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Now is the time to take the leap.

By Amy Segelin
May 20, 2017

It’s no secret that company culture influences hiring decisions, but at some organizations, (like Zappos) it plays a role in firing decisions as well. Failing to contribute to company culture is a legitimate reason for dismissal according to CEO Tony Hseih.

He says, “Our whole belief is if you get the culture right, then most of the other stuff, like delivering great customer service or building a long-term brand or business will just be a natural byproduct.” While not all organizations possess as strong of a cultural identity as Zappos, many of the growing companies we work with at Chaloner are striving to craft one. Those candidates who will advance the community as well as themselves stand the best chance at landing and maintaining top roles in today’s market.

1. Investigate

The majority of hiring failures are the result of poor cultural fit, with the percentage potentially being as high as 89%. Hiring managers understand this reality, and a good interview will convince the prospective employer not only of your ability to do the job, but that you could be a high-functioning member of their workplace community. Reach out to your network to learn what you can about the culture as you prepare for your interview. This goes beyond what kind of snacks they have on hand and whether or not you can wear shorts. Ask about team development and communication across different departments. Ask about the on-boarding process and find out why people love to work at the company.

2. Take Initiative

Step up and look for opportunities to lead in activities outside of the workplace. Bruce Madnick, managing partner of top-50 accounting firm Friedman LLP told US News, “Every charity drive, company picnic, sports team and holiday party is a chance to step up and demonstrate leadership in a way that benefits the whole company.” He explains further: “We often find leaders through internal events and charity drives. Often, these are great people who just haven’t yet had the opportunity to lead client engagement, and we learn a lot about them by what they contribute.”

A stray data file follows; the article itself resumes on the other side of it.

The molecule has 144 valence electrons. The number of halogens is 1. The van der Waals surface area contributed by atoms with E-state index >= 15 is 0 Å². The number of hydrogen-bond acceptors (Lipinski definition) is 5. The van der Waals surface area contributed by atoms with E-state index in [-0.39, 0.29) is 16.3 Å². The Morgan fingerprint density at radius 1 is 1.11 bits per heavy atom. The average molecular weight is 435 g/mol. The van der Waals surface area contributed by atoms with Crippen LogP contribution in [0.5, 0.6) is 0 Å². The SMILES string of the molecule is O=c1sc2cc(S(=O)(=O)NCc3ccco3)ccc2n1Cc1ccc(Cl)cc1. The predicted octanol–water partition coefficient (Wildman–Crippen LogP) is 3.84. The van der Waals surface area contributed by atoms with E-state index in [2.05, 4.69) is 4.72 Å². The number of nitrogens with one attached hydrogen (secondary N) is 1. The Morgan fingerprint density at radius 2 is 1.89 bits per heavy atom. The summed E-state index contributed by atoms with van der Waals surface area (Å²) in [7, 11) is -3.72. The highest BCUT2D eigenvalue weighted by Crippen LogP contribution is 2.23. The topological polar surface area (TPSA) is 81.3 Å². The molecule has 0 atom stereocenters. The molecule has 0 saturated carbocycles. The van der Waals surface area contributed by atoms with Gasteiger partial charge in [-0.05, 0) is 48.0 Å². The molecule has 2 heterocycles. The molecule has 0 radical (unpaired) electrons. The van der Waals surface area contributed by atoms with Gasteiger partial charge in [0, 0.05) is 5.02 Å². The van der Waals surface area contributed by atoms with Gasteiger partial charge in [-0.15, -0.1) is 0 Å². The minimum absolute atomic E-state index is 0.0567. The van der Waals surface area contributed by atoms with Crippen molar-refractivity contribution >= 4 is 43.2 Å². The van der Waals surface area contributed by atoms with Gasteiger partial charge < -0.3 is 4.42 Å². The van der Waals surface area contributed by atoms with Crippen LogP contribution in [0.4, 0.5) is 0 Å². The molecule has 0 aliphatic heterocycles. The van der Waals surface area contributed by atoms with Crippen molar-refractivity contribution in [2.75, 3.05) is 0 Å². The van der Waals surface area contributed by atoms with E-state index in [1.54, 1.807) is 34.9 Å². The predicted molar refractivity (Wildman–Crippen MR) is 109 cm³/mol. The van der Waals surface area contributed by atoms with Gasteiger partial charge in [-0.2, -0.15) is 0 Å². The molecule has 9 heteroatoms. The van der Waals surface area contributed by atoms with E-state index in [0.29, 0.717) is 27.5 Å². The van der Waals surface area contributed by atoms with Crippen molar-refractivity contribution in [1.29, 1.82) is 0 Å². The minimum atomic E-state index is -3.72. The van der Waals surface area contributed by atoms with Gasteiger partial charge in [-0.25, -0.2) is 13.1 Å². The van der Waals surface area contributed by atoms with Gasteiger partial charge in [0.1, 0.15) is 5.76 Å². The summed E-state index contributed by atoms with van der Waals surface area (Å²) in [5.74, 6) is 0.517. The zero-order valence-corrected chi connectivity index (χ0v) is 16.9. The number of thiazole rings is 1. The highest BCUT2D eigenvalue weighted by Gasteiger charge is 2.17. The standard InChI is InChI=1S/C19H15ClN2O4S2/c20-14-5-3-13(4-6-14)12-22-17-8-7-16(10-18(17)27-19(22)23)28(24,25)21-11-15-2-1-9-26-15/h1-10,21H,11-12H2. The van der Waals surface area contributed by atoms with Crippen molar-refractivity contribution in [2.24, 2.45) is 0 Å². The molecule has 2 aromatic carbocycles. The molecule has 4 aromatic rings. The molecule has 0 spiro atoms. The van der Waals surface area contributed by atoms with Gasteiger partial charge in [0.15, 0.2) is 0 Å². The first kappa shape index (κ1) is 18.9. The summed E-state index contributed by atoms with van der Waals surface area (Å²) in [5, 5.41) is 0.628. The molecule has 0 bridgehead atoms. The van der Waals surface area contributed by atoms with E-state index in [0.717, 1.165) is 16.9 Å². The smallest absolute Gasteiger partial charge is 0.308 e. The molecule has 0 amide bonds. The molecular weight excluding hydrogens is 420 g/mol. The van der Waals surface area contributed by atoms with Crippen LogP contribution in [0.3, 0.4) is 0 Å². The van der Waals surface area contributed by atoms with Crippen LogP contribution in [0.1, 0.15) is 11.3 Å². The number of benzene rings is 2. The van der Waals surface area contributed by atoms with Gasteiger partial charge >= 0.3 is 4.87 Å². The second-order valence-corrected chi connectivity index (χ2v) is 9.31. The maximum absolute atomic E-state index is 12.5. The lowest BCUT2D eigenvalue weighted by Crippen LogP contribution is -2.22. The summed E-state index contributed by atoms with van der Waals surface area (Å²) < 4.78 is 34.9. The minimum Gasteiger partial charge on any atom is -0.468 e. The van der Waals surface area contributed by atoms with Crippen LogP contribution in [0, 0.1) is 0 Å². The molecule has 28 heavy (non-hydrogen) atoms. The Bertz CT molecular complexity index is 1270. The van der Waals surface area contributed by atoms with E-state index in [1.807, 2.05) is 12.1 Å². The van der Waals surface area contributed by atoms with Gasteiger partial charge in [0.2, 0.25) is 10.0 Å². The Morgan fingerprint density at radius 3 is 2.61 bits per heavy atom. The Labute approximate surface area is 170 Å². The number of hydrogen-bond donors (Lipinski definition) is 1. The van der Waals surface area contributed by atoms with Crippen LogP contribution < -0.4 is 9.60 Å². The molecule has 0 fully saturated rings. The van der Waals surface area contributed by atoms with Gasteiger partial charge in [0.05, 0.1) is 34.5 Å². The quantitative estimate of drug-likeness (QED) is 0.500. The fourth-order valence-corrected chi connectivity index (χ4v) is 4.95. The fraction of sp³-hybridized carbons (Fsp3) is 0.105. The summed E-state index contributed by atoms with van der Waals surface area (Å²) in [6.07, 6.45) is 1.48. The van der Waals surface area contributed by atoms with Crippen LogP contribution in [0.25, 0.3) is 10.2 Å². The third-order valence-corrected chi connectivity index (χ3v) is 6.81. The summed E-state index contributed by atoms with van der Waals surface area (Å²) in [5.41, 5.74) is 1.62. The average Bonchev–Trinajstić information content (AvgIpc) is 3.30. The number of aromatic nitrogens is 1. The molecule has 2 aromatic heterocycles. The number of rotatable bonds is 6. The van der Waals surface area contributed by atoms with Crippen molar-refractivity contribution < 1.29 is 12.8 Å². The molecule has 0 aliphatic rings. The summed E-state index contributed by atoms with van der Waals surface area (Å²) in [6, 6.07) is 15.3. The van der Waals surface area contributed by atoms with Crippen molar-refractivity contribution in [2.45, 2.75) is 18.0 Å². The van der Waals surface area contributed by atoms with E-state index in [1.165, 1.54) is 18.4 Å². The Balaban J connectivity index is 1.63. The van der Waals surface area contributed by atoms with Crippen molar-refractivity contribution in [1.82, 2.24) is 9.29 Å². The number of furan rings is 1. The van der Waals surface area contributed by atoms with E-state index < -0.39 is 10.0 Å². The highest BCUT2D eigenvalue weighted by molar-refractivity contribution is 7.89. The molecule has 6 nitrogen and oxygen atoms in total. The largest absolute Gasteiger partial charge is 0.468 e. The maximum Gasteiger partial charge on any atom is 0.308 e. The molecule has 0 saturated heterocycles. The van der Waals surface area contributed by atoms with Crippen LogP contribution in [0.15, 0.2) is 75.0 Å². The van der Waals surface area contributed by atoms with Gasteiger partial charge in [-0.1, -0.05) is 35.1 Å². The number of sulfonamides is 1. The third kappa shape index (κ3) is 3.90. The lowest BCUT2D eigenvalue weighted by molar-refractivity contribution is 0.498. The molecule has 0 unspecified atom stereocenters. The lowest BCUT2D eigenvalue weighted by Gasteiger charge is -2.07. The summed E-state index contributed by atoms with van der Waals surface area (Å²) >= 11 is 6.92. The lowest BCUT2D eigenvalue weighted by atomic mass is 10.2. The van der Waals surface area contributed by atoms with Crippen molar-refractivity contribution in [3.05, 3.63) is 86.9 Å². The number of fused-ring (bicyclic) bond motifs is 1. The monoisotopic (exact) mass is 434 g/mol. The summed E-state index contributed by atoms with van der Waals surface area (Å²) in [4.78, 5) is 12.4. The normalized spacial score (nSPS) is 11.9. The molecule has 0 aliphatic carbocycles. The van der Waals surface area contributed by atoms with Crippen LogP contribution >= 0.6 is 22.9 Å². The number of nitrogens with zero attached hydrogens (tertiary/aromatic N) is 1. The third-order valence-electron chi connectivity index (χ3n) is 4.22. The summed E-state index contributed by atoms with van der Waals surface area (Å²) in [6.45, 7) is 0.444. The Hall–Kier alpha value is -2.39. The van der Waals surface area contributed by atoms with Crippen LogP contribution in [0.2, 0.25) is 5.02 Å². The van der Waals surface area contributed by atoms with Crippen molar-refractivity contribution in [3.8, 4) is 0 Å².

3. Step Outside Your Space

The easiest way to begin contributing to company culture is to engage with the people around you. And not just those who are easily accessible. Reach out to the offices at the other end of the hall. Invite the accounting department out for lunch. Talk to people you don’t see every day at your company picnic. When you create new links across staff, opportunities to collaborate will arise and your sense of belonging and comfort will strengthen. There may be professional benefits too; the more you move between silos, the more visible you are to management and the better positioned you are for leadership assignments.

Whether you need a team for the local Walk for Hunger, you’ve always wanted to start a company softball league, or you haven’t said hi to the ladies on the fifth floor in a while, now is the time to take the leap. It just might be possible that your workplace can also be a place of meaning, friends, and a little fun, too.

Amy Segelin is the President and co-owner of Chaloner, a national executive search firm focused on communications, public relations, and marketing recruitment.

This story originally appeared on Chaloner’s The Interview Room blog.

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